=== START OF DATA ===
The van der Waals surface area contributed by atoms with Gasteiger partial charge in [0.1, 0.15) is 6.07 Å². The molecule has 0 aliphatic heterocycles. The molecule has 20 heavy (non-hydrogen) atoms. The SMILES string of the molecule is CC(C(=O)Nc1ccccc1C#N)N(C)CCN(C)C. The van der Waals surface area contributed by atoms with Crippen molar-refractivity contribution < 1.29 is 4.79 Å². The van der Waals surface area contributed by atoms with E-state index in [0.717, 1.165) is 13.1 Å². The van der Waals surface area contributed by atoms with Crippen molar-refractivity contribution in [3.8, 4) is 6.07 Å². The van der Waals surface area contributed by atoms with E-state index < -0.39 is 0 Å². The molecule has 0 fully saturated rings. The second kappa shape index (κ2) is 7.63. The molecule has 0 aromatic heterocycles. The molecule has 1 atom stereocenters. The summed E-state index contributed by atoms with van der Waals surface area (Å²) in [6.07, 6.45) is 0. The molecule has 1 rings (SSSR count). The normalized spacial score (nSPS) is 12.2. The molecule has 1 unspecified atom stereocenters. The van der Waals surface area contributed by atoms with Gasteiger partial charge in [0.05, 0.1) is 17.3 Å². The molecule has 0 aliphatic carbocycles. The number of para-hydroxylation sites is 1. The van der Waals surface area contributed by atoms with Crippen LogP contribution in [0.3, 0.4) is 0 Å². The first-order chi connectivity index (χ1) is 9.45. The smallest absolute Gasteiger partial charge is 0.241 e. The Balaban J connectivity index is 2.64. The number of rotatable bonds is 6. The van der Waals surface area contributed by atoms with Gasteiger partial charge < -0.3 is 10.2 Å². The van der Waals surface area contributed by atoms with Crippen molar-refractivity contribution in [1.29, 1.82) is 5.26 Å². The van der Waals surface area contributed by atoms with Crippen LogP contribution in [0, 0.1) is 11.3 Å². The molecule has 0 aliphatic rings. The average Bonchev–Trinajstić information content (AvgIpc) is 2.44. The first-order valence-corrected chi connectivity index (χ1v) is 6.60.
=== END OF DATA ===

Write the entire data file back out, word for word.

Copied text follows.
The van der Waals surface area contributed by atoms with Gasteiger partial charge in [0.1, 0.15) is 6.07 Å². The molecule has 0 aliphatic heterocycles. The molecule has 20 heavy (non-hydrogen) atoms. The SMILES string of the molecule is CC(C(=O)Nc1ccccc1C#N)N(C)CCN(C)C. The van der Waals surface area contributed by atoms with Crippen molar-refractivity contribution < 1.29 is 4.79 Å². The van der Waals surface area contributed by atoms with E-state index in [0.717, 1.165) is 13.1 Å². The van der Waals surface area contributed by atoms with Crippen molar-refractivity contribution in [3.8, 4) is 6.07 Å². The van der Waals surface area contributed by atoms with E-state index < -0.39 is 0 Å². The molecule has 0 fully saturated rings. The second kappa shape index (κ2) is 7.63. The molecule has 0 aromatic heterocycles. The molecule has 1 atom stereocenters. The summed E-state index contributed by atoms with van der Waals surface area (Å²) in [6.07, 6.45) is 0. The molecule has 1 rings (SSSR count). The normalized spacial score (nSPS) is 12.2. The molecule has 1 unspecified atom stereocenters. The van der Waals surface area contributed by atoms with Gasteiger partial charge in [0.05, 0.1) is 17.3 Å². The molecule has 0 aliphatic carbocycles. The number of para-hydroxylation sites is 1. The van der Waals surface area contributed by atoms with Crippen LogP contribution in [0.3, 0.4) is 0 Å². The first-order chi connectivity index (χ1) is 9.45. The smallest absolute Gasteiger partial charge is 0.241 e. The Balaban J connectivity index is 2.64. The number of rotatable bonds is 6. The van der Waals surface area contributed by atoms with Gasteiger partial charge < -0.3 is 10.2 Å². The van der Waals surface area contributed by atoms with Crippen molar-refractivity contribution in [1.29, 1.82) is 5.26 Å². The van der Waals surface area contributed by atoms with Crippen LogP contribution in [0, 0.1) is 11.3 Å². The molecule has 0 aliphatic rings. The average Bonchev–Trinajstić information content (AvgIpc) is 2.44. The first-order valence-corrected chi connectivity index (χ1v) is 6.60.